Retail politics in New Hampshire circa 2007

Hillary Clinton kicked off her campaign this weekend in New Hampshire, and spoke today at the high school in Keene, where I live. Seeing candidates up close and personal is one of the perks of life in small-town New Hampshire, but today it didn’t pan out for me. I arrived early but still couldn’t get into the cafeteria where the event was held. I could have watched the video feed that was piped into the auditorium for a spillover crowd, but instead I went home and watched on the local cable channel.

Here’s a question-and-answer exchange that I captured and put up on Blip.tv:

The question was: “How can government revive and support U.S. manufacturing?” The five-part answer runs almost six-and-a-half minutes. That’s way more time than is ever allotted in the official debates we so obsessively scrutinize.

Retail politics is a wonderful thing, and I wish I’d been there in person. Not everyone who lives in Keene got in, though, and few who live outside Keene did. But those of us connected to the local cable network got to see and hear a whole lot more than the snippets that will air on regular TV. The same will be true in other local communities. Collectively over the course of the various campaigns we’ll see and hear a lot and, in principle, we will be able to collaboratively make sense of it.

By the time the 2008 election rolls around, we ought to be in a position to assemble and review catalogs of these kinds of detailed responses, tagged by candidate and by issue. If you care about manufacturing, you ought to be able to mix yourself a 2-hour show that includes the most informative discourse on the topic from all the candidates. And you should be able to review commentary, from experts who aren’t necessarily the usual TV suspects, that adds value to that discourse.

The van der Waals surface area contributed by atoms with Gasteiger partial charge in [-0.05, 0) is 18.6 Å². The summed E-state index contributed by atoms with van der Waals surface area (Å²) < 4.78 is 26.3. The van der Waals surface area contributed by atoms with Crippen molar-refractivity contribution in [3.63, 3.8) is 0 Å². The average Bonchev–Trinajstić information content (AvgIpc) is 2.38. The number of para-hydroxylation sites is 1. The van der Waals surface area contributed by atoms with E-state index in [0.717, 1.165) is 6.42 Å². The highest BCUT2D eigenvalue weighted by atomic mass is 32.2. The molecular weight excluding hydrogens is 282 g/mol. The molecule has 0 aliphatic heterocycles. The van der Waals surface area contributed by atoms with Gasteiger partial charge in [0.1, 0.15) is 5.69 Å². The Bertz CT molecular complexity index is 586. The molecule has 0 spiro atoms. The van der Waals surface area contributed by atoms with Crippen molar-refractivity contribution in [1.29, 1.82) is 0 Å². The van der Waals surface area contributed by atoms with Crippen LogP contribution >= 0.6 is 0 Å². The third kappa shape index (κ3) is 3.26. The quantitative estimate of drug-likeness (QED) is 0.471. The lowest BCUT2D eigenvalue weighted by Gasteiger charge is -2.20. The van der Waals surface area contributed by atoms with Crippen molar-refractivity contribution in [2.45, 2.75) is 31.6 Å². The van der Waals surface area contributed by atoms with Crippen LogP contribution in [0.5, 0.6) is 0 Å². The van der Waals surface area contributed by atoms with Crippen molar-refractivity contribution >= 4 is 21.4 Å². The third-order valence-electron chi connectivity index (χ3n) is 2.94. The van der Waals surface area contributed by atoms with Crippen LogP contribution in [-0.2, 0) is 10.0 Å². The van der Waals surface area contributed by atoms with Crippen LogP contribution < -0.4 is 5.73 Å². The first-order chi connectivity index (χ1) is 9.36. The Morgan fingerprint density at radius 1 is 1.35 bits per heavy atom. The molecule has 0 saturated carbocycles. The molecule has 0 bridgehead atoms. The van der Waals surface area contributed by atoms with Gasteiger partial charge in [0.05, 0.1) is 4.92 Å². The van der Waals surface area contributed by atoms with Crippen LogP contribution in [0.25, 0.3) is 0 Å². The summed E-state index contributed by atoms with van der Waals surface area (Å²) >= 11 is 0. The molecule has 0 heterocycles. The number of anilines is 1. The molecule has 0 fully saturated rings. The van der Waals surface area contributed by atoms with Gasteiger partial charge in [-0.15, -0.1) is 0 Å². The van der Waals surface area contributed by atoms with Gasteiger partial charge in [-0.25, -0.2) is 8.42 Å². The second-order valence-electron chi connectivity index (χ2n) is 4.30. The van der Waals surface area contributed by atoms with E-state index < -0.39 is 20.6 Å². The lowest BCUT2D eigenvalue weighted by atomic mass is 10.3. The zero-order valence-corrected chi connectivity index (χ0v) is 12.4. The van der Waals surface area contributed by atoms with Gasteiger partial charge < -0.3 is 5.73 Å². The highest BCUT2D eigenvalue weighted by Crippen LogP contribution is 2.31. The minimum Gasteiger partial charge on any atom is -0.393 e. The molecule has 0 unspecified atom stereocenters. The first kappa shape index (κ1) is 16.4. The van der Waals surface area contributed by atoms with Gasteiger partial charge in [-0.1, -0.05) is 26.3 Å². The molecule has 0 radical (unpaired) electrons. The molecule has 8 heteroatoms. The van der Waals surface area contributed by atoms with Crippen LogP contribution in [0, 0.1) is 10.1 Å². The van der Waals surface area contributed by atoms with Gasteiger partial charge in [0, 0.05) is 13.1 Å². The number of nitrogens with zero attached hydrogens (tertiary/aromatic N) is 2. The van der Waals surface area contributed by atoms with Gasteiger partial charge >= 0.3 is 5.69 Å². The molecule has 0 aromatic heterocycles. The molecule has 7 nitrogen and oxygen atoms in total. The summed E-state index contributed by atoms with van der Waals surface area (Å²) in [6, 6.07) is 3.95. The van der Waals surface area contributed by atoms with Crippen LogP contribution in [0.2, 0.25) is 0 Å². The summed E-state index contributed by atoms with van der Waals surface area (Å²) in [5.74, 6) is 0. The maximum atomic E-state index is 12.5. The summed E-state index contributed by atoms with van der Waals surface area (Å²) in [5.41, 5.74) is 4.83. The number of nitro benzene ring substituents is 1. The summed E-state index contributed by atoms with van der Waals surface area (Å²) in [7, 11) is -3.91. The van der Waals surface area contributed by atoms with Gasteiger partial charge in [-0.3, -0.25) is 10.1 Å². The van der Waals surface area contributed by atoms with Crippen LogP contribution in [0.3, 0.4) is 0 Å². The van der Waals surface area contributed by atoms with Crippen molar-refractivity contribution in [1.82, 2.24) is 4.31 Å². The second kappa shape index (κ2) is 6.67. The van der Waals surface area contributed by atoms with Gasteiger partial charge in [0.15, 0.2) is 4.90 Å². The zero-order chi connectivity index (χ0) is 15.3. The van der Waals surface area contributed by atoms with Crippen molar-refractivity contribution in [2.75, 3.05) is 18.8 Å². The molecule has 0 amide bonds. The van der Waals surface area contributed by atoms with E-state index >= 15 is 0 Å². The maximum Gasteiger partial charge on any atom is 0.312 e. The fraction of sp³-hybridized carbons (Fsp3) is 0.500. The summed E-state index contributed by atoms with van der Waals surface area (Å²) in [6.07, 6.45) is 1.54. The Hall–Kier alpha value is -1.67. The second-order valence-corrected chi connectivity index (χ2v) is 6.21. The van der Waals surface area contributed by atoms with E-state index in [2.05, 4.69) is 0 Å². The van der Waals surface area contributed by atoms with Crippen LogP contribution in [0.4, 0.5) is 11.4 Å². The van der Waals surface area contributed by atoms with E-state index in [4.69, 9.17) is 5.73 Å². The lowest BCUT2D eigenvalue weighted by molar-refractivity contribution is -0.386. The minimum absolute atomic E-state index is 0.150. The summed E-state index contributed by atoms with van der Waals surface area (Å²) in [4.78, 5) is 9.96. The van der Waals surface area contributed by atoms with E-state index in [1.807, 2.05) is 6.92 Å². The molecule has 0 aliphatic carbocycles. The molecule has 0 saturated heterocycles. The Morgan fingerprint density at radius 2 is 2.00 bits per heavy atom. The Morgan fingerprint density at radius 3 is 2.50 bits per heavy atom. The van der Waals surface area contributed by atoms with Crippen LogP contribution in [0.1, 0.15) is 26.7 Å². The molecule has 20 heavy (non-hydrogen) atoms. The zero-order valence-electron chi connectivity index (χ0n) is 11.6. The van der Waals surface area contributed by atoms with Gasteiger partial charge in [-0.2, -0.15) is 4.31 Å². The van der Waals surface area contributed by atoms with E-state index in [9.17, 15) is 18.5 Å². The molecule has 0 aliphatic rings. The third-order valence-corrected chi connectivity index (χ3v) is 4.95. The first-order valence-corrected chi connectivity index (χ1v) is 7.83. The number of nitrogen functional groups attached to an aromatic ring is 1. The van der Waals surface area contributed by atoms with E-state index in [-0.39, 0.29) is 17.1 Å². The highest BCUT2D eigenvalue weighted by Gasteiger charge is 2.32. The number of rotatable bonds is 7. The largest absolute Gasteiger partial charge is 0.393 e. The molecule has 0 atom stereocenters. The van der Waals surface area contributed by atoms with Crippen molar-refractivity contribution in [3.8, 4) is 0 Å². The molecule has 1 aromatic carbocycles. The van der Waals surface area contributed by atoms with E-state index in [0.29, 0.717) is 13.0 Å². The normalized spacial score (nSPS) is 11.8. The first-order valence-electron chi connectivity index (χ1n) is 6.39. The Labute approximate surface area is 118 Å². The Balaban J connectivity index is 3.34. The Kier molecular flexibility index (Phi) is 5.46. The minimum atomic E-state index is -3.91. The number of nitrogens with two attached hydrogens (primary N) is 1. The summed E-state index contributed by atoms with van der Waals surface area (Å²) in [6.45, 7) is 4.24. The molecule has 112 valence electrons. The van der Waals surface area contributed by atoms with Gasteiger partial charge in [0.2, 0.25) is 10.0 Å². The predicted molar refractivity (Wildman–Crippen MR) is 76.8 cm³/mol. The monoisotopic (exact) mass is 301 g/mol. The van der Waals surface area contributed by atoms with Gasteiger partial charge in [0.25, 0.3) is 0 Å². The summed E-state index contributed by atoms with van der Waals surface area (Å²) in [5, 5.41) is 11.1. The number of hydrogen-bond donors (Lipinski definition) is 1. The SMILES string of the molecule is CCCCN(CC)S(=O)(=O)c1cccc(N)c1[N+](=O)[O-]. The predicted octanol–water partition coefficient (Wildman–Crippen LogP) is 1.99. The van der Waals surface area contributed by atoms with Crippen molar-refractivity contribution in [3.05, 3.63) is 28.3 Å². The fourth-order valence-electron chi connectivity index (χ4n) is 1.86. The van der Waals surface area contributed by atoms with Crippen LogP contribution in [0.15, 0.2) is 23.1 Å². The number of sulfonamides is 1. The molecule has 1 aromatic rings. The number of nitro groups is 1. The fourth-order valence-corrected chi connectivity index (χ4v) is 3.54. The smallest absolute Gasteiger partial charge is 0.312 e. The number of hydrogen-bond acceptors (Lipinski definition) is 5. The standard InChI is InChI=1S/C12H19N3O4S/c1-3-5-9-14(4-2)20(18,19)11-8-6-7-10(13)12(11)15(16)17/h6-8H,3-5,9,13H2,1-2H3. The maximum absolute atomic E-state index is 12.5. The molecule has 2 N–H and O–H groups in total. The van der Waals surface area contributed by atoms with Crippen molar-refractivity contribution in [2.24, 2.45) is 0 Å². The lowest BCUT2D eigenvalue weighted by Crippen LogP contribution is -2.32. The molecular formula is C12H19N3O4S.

In practice there’s a fly in the ointment. Are we allowed to republish and categorize this material, as I’ve done here, to provide fodder for decentralized discussion and analysis?

I’m going to check with the guy who runs our local cable channel tomorrow and if there’s a problem I’ll take that video down. But I hope there won’t be a problem. What’s more, I hope that he and his counterparts in other communities will take the issue off the table by choosing appropriate Creative Commons-style licenses for this kind of public-interest material, whether it airs on local cable channels or streams to the Net or both.

14 Comments

  1. I suspect that more and more people will be showing up with their own digital cameras at events like this one. Video is likely to show up on the Internet in a lot of forms. The positive side would be to have people make mashups that make it easier for voters to see/hear much more complete answers from candidates. A potential downside will be (because I beleive it will happen) other people making modifications to video to create distorted images. That worries me a bit. Now some will say that the availablity of other images from the same event to provide a sanity check. We’ll have to see how well that works in practice.